I want to create a custom list of (scientific) words for purposes like spell checking and OCR based on my collection of scientific papers in pdf format. Using pdftotext I can easily create a text file which contains the wanted words for my scientific field. However the file will be polluted with

  • words which are not specific for science (and which would also be contained in a common dictionary)
  • words which result from improper conversion of e.g. formulas (including words which include special characters etc.)

I want to get rid of the later by requiring that individual words have a minimum length, contain no special characters and appear several times in the list. Secondly I want to get rid of the former by comparing with a second word list. My questions:

Does this sound like a good plan to you? Are there existing tools for this task? How would you do it?


To select words of at least 4 characters found at least 5 times and not found in /usr/share/dict/words in the PDF files in the current directory.

 find . -name '*.pdf' -exec pdftotext {} - \; |
   tr -cs '[:alpha:]' '[\n*]' |
   tr '[:upper:]' '[:lower:]' |
   grep -E '.{4}' |
   sort |
   uniq -c |
   awk '$1 > 4 {print $2}' |
   comm -23 - <(tr '[:upper:]' '[:lower:]' < /usr/share/dict/words|sort -u)

You need a shell with support for process substitution (ksh, zsh or bash).

If you're going to use perl anyway, you can also do the whole thing in perl:

find . -name '*.pdf' -exec pdftotext {} - \; |
  perl '-Mopen ":locale"' -nle '
     s/^\S+//;s/\S+$//;y/ \t/ /s;
     next unless length > 40;
     $w{lc$_}++ for /[[:alpha:]]{4,}/g;
     END{open W,"</usr/share/dict/words";
     while(<W>){chomp;delete $w{lc$_}};
     print for grep {$w{$_}>4} keys %w}'
  • I made good experience with this one. However I find some words in the result which are incomplete or drawn together. I think that some of this polution may come from words in the beginning or end of the lines, since they are often broken in the pdf files. I know how I would remove them in perl, but how would I do it in awk, which you use anyway? – highsciguy May 19 '13 at 12:34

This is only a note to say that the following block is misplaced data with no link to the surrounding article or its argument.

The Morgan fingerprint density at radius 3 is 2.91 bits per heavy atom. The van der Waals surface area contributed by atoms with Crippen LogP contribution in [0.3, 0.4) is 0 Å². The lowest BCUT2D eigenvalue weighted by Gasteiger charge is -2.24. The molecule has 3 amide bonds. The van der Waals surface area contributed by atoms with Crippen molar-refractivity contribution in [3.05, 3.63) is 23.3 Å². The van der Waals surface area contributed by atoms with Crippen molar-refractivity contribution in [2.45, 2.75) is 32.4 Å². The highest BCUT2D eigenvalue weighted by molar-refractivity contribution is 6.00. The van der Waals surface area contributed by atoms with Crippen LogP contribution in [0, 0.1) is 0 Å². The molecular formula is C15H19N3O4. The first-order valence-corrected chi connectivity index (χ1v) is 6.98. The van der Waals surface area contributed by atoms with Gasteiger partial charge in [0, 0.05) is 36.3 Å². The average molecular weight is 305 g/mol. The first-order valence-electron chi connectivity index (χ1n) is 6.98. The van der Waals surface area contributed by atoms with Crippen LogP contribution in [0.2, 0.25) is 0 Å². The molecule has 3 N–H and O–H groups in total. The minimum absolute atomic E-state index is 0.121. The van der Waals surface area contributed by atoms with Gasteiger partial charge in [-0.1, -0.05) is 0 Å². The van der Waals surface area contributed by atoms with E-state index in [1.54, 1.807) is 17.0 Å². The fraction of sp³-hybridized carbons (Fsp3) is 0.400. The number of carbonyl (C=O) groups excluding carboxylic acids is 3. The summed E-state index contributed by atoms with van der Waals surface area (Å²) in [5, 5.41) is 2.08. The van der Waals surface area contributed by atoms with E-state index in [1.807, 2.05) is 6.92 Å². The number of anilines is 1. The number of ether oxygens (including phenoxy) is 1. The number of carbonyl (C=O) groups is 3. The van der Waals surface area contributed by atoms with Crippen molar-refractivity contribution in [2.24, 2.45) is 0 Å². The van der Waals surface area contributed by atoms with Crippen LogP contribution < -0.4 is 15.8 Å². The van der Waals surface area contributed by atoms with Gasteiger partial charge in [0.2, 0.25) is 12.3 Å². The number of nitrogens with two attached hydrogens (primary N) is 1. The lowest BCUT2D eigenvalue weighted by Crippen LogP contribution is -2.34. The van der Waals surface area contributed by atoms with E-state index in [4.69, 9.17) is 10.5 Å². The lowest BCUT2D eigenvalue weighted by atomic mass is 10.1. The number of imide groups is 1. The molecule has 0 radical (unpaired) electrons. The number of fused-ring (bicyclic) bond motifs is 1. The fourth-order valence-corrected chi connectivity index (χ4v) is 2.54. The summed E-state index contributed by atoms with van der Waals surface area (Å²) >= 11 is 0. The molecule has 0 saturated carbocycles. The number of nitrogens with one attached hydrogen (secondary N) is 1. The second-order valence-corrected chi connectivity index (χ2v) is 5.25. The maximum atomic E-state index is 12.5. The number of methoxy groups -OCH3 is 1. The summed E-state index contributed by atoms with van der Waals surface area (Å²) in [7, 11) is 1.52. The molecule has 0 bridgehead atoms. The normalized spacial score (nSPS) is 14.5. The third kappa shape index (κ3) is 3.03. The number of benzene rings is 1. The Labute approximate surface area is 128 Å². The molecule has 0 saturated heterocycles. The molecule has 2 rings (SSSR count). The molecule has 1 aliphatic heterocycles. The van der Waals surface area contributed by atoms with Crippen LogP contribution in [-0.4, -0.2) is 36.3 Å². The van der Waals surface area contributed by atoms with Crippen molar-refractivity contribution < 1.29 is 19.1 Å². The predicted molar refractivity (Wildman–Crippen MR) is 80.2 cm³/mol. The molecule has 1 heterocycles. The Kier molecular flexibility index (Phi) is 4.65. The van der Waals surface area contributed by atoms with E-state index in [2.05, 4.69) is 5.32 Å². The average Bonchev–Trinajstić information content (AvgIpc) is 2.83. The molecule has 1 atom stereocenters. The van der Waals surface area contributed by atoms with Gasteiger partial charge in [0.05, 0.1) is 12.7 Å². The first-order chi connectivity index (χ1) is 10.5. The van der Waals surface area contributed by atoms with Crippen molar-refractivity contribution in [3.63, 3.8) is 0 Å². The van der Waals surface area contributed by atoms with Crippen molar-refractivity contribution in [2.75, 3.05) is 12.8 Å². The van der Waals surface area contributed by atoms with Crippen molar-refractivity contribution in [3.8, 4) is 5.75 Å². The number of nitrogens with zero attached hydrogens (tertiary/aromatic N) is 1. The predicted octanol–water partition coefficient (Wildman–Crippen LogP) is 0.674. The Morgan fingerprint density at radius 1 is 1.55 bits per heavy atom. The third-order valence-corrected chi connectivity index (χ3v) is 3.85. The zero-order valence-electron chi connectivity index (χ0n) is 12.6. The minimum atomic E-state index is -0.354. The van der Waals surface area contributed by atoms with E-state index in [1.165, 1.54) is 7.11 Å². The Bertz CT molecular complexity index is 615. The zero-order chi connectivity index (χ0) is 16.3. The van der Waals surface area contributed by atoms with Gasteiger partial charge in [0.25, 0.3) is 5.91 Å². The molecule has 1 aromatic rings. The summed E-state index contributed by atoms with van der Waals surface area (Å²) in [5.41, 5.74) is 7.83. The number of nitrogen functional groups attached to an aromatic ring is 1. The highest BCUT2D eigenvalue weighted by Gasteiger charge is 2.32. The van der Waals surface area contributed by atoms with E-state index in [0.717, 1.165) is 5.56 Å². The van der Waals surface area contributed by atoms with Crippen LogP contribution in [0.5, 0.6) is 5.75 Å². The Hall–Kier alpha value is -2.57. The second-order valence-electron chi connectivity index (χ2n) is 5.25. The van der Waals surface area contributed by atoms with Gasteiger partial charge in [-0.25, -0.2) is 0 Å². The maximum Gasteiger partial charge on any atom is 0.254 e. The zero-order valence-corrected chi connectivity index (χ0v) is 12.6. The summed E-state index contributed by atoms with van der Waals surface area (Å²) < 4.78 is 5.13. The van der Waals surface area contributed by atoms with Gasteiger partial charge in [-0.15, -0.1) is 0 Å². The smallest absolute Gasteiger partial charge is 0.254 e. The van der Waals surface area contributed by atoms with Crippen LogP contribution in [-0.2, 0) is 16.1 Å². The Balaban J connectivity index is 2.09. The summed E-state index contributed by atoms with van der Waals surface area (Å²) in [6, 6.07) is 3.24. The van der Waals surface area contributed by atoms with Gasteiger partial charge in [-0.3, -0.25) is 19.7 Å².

• @highsciguy, does pdftotext -raw make any difference? You can always use perl -pe to insert whatever perl processing you want to do. If you give some sample of the problematic output in your question, maybe we can assist. – Stéphane Chazelas May 19 '13 at 12:47
  • I added a line perl -lne '$_=~s/^[^\s]+\s+//; $_=~s/\s+[^\s]+$//; $_=~s/\s{2,}/ /g; if(length($_) > 40){ print $_; }' | after the initial pdftotext which seems to clean many corrupted words. For instance I found that words with umlauts such as 'Jürgen' are sometimes broken in the pdftotext output as 'J"\nurgen'. 'urgen' is then added to the word list if not I filter it by removing first and last words as with this perl line. The man page of pdftotext recommends not to use the -raw switch. – highsciguy May 19 '13 at 14:18

Sounds like a very typical plan. I would use shell scripts to do this. You're not dealing with outrageously large quantities of text, so performance should be adequate, and shell scripts are easy to write and re-run. My first cut would be a script like this:

pdf2text files |
tr -cs '[A-Za-z]' '\n' |  
tr '[A-Z]' '[a-z]' |
awk '{ if (length > 6) {print $1;}}' |
fgrep -v -f /usr/share/groff/current/eign |
sort | 
uniq -c |
awk '{print $2, $1}' |
sort -nr +1 -2 |
head -20

That will get you the 20 most frequent words lf length greater than 6.

You can add steps, take out steps, adjust parameters to see what you get.

The fgrep step is the only odd one, and requires that GNU troff be installed. The file /usr/share/groff/current/eign is something like the 100 highest frequency words in english. The "-v" flag only passes words that don't appear in the "eign" file, so it's using "eign" as a stop list. If you don't like what GNU troff as as common words, you can make your own and use that file in the fgrep step.

  • 1
    Amazing how close our solutions are (I swear I didn't read yours before coming up with mine). A few issues with yours: that's the non-standard SysV tr syntax so in most implementations that would include the [ and ] characters. With fgrep, you're matching substrings (also not that comm on sorted files is going to be a lot more efficient). That's also the old non-standard syntax for sort and head – Stéphane Chazelas May 18 '13 at 21:01
  • Thank you for pointing out the non-standard flags. As something of a dinosaur, I feel more familiar with them. – Bruce Ediger May 18 '13 at 21:13

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